The Wall Street Journal’s influential editorial board is known for being hard on presidents … OK, just the even-numbered ones, in recent years. That would be Bill Clinton and Barack Obama. The bible of American finance — whose conservative editorial writers never met a corporate tax cut they didn’t like, or a Democrat that they did — could be ruthless toward the 42nd and 44th presidents, even encouraging some of the loopier conspiracy theories of the Whitewater era.
That’s why it was so jarring last week to see the Rupert Murdoch-owned broadsheet publish an editorial stating, “We cannot recall a more absurd misstatement of history by an American President” — when that president is a Republican, Donald Trump. The WSJ — which maybe isn’t as pro-Trump as that diner in southern Ohio that the New York Times has reported from 6,784 times now, but which generally likes POTUS 45 as long as he’s reducing marginal tax rates or dropping napalm on the Environmental Protection Agency — ripped the current commander in chief in a piece headlined, “Trump’s Cracked Afghan History.”
Yes, it’s a little weird that an editorial board that was nonplussed (or sometimes mildly “concerned”) about Trump’s 7,000-plus other lies, firing of Jim Comey, shredding of the emoluments clause, etc., etc., would wig out about the president’s strange thoughts on an invasion exactly 40 years ago by a country, the USSR, that technically doesn’t exist. But anticommunism both was, and is, central to the Wall Street Journal brand. Let’s hear them out on this one.
The editorial bashed Trump for asserting that Leonid Brezhnev’s USSR was justified in 1979 when it invaded Afghanistan, a move that was so vehemently opposed by the U.S. government that Jimmy Carter imposed an Olympic boycott and reinstituted draft registration for 18-year-olds. That, the Journal argued, was “ridiculous, adding: “The Soviet invasion of Afghanistan was a defining event in the Cold War, making clear to all serious people the reality of the communist Kremlin’s threat.”
Here’s the thing. Trump says crazy stuff every day of his presidency. But the Journal was absolutely right to home in on the weirdness and disturbing nature of this particular statement. For one thing, it’s surprising that the usually assertively anti-intellectual Trump has deep — albeit historically incorrect — thoughts about foreign policy in the late ’70s and ’80s, the decade he was busy trying to promote Herschel Walker and bed Marla Maples. Second, not one other person on this side of the Atlantic Ocean holds that notion advanced by the president: that the USSR invasion of Afghanistan was justified or was about anything other than world domination.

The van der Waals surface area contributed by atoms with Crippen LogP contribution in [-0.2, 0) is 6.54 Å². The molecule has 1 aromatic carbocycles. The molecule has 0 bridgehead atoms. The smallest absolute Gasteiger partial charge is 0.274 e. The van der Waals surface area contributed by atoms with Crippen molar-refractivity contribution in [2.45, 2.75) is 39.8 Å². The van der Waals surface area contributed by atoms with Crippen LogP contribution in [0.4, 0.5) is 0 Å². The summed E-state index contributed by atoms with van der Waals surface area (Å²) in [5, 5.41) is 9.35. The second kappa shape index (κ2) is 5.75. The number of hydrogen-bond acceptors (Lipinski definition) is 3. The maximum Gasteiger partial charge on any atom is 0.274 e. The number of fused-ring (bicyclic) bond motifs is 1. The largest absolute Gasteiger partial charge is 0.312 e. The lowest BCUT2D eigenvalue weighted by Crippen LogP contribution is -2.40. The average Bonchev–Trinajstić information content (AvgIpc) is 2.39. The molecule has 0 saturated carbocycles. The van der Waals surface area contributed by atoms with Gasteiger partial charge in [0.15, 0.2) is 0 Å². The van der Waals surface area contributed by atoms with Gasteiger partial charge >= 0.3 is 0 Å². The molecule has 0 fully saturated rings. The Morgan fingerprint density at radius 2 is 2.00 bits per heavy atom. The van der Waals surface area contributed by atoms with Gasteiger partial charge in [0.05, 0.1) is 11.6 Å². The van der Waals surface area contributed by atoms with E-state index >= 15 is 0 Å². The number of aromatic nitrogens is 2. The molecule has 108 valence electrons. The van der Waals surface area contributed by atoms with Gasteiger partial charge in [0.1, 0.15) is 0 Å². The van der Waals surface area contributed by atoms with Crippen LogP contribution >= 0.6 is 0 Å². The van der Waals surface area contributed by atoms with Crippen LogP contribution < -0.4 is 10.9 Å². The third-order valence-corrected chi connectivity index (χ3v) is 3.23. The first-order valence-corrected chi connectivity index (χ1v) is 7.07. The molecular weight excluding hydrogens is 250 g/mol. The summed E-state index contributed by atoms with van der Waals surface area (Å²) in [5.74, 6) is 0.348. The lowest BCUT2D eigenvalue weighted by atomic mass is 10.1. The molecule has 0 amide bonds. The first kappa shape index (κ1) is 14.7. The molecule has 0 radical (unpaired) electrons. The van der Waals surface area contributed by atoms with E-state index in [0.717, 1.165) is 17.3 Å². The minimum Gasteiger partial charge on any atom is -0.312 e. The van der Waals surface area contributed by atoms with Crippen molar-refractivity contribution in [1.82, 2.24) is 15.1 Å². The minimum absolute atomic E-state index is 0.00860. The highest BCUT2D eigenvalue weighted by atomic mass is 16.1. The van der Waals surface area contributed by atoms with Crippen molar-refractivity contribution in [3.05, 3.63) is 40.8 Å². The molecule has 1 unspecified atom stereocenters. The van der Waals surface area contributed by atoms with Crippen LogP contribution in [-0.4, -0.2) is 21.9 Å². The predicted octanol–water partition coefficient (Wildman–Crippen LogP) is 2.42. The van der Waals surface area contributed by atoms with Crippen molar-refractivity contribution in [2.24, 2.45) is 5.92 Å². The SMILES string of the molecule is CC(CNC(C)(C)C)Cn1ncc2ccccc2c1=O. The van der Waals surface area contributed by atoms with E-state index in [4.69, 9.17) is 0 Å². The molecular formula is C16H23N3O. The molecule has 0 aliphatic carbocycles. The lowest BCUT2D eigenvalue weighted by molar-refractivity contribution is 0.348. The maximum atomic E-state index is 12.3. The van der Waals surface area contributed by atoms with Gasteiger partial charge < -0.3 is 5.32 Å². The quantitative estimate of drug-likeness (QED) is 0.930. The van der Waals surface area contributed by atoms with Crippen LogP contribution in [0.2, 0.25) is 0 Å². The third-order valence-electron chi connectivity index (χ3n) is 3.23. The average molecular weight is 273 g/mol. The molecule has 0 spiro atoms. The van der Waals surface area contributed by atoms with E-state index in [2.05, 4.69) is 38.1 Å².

But now here’s where it gets much, much weirder — and much more disturbing. Because it turns out there is one prominent set of voices who — just in the last few months — started making the argument that the USSR was right to send those troops into Afghanistan, an action that even Russian higher-ups have conceded even before the USSR’s 1991 collapse was a horrible mistake, politically and morally.
That would be Vladimir Putin and his allies in the Russian government.
It’s doubtful that either you or Donald J. Trump read this online Washington Post opinion piece from Dec. 4 that outlines an otherwise little-reported push by Russian lawmakers allied with Putin for a resolution that would justify their country’s 1979 invasion and reverse an 1989 vote backed by then-USSR leader Mikhail Gorbachev that had condemned it. The Putinists’ goal is to pass the resolution by the 30th anniversary of the Soviet withdrawal, in February.
OK, maybe it’s a coincidence that a babbling Trump — who certainly gives the appearance of saying whatever pops into his mind — just happened to make the same obscure argument as Putin’s minions halfway across the globe. But on Thursday night, I and a couple of other million folks saw a remarkable report by MSNBC’s Rachel Maddow that tied together some wild threads (for which she credited other journalists such as Vladimir Kara-Murza, author of that Post op-ed, and New York Magazine’s Jonathan Chait, as well as her own Steve Benen).
It turns out Trump’s bizarre, historically incorrect Afghanistan riff is part of a pattern in which either the president or his administration has mimicked obscure foreign-policy points linked directly to Putin and/or Russian intelligence ops, and to virtually no one else — certainly not anyone in the American diplomatic community.